IN THE region of 2,000 people descended on Annascaul over the weekend as the West Kerry village celebrated the life and times of their most famous son, Antarctic explorer Tom Crean, with the hosting of the inaugural Tom Crean International Festival.
Despite some bad weather on Friday evening, spirits were high as people began to flock to the village with the opening night hosting a welcome parade, music and the premiere of 'Dancing with Death' a special dance performance conceived, choreographed and performed by Martin Percival with Máire Clerkin and Michael Donnellan. This was inspired by the life and times of Tom Crean who served with both Scott and Shackleton, and survived three famous Antarctic expeditions: Discovery (1901-1904), Terra Nova (1910-1913) and Endurance (1914-1916).
On Saturday 49 hardy souls set out on the Tom Crean Endurance Walk, a 17-mile endurance hike over the mountains which visited some of the key locations associated with Tom Crean's life. The walk was staged to mark the 100th anniversary of Tom Crean's epic 56km solo march across the polar ice to save the lives of his comrades, William Lashly and Teddy Evans, for which he received the Albert Medal for Bravery.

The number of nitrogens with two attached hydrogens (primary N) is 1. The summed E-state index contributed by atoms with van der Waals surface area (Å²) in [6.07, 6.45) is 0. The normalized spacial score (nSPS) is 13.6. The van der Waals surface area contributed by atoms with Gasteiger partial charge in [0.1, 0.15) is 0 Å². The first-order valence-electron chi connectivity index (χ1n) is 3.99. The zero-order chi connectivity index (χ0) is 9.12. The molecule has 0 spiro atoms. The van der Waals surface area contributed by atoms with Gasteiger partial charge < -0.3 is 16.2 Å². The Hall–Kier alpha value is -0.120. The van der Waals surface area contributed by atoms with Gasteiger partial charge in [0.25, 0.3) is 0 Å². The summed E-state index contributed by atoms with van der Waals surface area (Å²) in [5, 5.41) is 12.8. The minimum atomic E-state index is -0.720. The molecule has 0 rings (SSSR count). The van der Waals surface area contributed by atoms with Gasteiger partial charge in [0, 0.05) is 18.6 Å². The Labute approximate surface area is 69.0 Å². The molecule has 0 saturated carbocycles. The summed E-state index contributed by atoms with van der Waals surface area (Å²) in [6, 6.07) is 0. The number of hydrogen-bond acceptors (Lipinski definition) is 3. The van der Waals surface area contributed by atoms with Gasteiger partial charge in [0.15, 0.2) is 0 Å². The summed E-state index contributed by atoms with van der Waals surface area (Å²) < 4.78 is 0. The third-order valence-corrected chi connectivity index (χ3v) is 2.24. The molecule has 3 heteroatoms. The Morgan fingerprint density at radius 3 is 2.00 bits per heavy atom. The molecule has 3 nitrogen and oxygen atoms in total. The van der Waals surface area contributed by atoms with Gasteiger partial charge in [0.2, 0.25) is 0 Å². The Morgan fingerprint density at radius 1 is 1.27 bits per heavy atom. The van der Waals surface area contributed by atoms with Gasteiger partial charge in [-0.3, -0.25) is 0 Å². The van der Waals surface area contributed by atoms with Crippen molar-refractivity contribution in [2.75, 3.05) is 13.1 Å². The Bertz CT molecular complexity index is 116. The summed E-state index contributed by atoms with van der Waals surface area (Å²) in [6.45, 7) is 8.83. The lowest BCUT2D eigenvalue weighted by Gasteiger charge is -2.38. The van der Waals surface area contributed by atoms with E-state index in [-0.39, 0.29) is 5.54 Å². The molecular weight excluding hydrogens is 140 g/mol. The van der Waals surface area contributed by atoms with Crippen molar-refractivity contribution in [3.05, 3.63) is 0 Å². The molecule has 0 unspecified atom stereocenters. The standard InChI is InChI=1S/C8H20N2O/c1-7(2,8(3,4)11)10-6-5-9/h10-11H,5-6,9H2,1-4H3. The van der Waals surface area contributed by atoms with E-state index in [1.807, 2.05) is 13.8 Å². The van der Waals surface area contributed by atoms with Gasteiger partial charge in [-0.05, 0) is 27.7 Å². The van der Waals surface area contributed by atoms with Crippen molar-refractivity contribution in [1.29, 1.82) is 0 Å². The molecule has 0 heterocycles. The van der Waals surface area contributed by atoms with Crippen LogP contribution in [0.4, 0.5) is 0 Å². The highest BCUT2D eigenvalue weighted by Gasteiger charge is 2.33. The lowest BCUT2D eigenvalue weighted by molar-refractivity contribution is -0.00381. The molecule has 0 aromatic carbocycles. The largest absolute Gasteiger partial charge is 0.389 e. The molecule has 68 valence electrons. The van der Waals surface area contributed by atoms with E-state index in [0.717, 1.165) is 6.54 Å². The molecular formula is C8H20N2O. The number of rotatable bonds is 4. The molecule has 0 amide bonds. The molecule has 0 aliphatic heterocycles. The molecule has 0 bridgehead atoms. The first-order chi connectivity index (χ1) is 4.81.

Indeed locals were delighted to welcome Julian Evans, the grandson of Teddy Evans, who travelled to participate in the weekend's celebrations.
Those who completed the tough endurance walk were delighted to receive the specially commissioned Tom Crean Memorial Medal afterwards in Annascaul village.
A talk by Tom Crean biographer Michael Smith followed before a crowd of almost 300 packed into the local sports hall to witness a special performance of Aidan Dooley's award winning show 'Tom Crean Antarctic Explorer'.
On Sunday, following well-attended talks and presentations by Julian Evans and present day explorer Frank Nugent, 60 walkers set out on the Tom Crean Trail laying wreathes in Ballinacourty, near his family home and grave. Local school children from Scoil Bhreac Chluain also complete their own Tom Crean walk and were presented with medals afterwards.
Reflecting on the weekend, organiser Noel Spillane of Annascaul Walks said that arising from the success of the inaugural event, the festival is here to stay.
"The place was packed; I'd say between 1,800 and 2,000 visited Annascaul over the weekend," he said. "For a village its size, the festival was an incredible success."